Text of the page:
“Petitioner was not afforded a three-day cure provision to correct non-fatal deficiencies,” Lewis said in his court petition.

McGrath said curing the petition is only allowed during the filing period. Lewis disagrees.

“Nowhere in the law does it say the three-day cure period is for within the filing deadline,” Lewis said.

He added that a portion of the filing period for independent candidates was taken up with the Memorial Day holiday weekend, which he felt was unfair to independent candidates.

Geography

The other reason for invalidating Lewis’ petition was an “insufficient description of the public office.” He listed the office as “21st Congressional District” but the commissioners said the description should have also included the geographic territory covered by the office.

Lewis contends that “21st Congressional District” is valid, saying the case law the commissioners cited is “irrelevant” since it was about a candidate for the then-state-recognized “Independence Party,” not an independent body like he is filing for. These filing processes are guided by different laws — Election Law 6-132 “Designating petition” for candidates on one of the four official party lines (Democratic, Republican, Conservatives and Working Families) and Election Law 6-140 “Independent nominations” for independent candidates.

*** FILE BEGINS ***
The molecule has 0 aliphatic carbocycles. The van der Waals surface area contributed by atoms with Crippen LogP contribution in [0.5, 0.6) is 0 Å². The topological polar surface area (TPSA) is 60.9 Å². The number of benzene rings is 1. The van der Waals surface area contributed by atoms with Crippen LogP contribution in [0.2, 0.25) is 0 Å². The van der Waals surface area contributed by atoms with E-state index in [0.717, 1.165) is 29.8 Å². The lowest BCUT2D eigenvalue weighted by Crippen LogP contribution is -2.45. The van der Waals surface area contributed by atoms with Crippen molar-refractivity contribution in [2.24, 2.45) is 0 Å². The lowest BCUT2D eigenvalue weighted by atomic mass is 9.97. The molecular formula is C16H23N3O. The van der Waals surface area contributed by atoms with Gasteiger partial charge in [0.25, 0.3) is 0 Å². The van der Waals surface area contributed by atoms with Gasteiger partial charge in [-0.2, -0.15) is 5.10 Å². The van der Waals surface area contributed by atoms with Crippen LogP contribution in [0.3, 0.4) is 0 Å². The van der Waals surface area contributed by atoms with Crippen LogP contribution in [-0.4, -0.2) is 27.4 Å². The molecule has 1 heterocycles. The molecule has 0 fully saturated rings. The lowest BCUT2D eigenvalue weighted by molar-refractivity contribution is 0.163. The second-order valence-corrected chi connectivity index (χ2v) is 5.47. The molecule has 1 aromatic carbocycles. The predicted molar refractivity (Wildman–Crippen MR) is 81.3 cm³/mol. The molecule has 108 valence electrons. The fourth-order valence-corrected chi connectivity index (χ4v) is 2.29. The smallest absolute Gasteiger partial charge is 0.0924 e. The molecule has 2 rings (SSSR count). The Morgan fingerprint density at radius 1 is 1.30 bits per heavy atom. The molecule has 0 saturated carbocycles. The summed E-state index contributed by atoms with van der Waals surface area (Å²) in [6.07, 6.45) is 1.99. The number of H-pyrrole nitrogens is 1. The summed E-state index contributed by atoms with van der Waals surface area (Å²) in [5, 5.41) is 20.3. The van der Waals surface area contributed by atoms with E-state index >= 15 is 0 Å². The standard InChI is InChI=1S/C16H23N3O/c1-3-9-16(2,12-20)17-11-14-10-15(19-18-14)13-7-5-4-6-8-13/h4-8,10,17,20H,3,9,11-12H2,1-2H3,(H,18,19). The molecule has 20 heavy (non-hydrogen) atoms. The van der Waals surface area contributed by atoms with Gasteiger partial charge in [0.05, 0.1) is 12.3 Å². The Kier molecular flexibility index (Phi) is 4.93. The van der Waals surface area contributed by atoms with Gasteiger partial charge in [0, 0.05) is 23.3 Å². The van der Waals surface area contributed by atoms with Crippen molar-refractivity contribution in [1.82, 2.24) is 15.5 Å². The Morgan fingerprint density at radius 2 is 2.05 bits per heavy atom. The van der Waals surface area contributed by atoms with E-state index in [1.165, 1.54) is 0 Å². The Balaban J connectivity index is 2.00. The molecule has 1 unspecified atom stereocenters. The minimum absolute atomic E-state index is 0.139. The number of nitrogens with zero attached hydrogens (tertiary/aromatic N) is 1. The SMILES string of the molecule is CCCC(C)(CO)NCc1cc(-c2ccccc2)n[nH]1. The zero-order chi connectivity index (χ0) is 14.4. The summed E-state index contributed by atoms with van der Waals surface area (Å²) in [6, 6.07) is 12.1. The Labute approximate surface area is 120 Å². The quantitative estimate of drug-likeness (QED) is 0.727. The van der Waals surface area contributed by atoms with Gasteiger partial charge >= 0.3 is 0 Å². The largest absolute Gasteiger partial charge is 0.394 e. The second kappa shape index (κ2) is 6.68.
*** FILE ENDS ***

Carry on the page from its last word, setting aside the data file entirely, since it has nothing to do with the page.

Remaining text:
“The requirement for the public office to be stated properly does not vary between designating and independent nominating petitions,” McGrath said.

Lewis points out that the party candidate form can be for both public office or for a party position, which could be a specific geographic region of that district. The independent candidate form can only be for public office.

“You can’t run for anything else except for Congress in the 21st Congressional District as an independent,” he said. “There’s no confusion with people signing.”

The hearing on this case will be held at 1:30 p.m. on June 28 before Judge Christina Ryba, according to the Albany Supreme Court calendar.